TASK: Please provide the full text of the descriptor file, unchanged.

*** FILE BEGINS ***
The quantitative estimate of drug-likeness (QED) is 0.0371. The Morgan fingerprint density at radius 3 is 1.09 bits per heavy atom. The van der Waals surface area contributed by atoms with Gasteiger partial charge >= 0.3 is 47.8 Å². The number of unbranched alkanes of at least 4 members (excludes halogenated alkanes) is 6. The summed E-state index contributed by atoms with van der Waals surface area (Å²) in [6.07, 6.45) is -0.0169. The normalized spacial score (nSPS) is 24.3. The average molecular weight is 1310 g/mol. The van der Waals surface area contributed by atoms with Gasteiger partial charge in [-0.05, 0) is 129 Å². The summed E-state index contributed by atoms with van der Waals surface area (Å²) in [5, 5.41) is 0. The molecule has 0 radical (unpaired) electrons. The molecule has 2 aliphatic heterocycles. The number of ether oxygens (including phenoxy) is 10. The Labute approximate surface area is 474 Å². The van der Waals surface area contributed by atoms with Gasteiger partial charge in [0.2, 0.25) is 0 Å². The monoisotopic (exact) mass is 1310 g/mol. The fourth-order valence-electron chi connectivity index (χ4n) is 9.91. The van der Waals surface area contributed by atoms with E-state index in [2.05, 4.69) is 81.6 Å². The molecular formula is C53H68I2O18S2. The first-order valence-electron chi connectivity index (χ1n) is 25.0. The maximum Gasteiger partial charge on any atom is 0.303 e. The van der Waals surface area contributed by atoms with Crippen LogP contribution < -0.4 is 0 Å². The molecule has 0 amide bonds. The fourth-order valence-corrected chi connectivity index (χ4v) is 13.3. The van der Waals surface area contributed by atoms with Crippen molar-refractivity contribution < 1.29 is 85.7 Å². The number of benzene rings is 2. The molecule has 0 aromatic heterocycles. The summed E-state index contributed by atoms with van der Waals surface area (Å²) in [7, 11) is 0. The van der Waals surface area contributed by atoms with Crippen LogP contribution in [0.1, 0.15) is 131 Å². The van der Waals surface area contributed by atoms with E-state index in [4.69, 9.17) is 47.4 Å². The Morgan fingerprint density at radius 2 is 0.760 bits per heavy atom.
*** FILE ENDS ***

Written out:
The quantitative estimate of drug-likeness (QED) is 0.0371. The Morgan fingerprint density at radius 3 is 1.09 bits per heavy atom. The van der Waals surface area contributed by atoms with Gasteiger partial charge >= 0.3 is 47.8 Å². The number of unbranched alkanes of at least 4 members (excludes halogenated alkanes) is 6. The summed E-state index contributed by atoms with van der Waals surface area (Å²) in [6.07, 6.45) is -0.0169. The normalized spacial score (nSPS) is 24.3. The average molecular weight is 1310 g/mol. The van der Waals surface area contributed by atoms with Gasteiger partial charge in [-0.05, 0) is 129 Å². The summed E-state index contributed by atoms with van der Waals surface area (Å²) in [5, 5.41) is 0. The molecule has 0 radical (unpaired) electrons. The molecule has 2 aliphatic heterocycles. The number of ether oxygens (including phenoxy) is 10. The Labute approximate surface area is 474 Å². The van der Waals surface area contributed by atoms with Gasteiger partial charge in [0.2, 0.25) is 0 Å². The monoisotopic (exact) mass is 1310 g/mol. The fourth-order valence-electron chi connectivity index (χ4n) is 9.91. The van der Waals surface area contributed by atoms with E-state index in [2.05, 4.69) is 81.6 Å². The molecular formula is C53H68I2O18S2. The first-order valence-electron chi connectivity index (χ1n) is 25.0. The maximum Gasteiger partial charge on any atom is 0.303 e. The van der Waals surface area contributed by atoms with Crippen LogP contribution < -0.4 is 0 Å². The molecule has 0 amide bonds. The fourth-order valence-corrected chi connectivity index (χ4v) is 13.3. The van der Waals surface area contributed by atoms with Crippen molar-refractivity contribution < 1.29 is 85.7 Å². The number of benzene rings is 2. The molecule has 0 aromatic heterocycles. The summed E-state index contributed by atoms with van der Waals surface area (Å²) in [7, 11) is 0. The van der Waals surface area contributed by atoms with Crippen LogP contribution in [0.1, 0.15) is 131 Å². The van der Waals surface area contributed by atoms with E-state index in [4.69, 9.17) is 47.4 Å². The Morgan fingerprint density at radius 2 is 0.760 bits per heavy atom.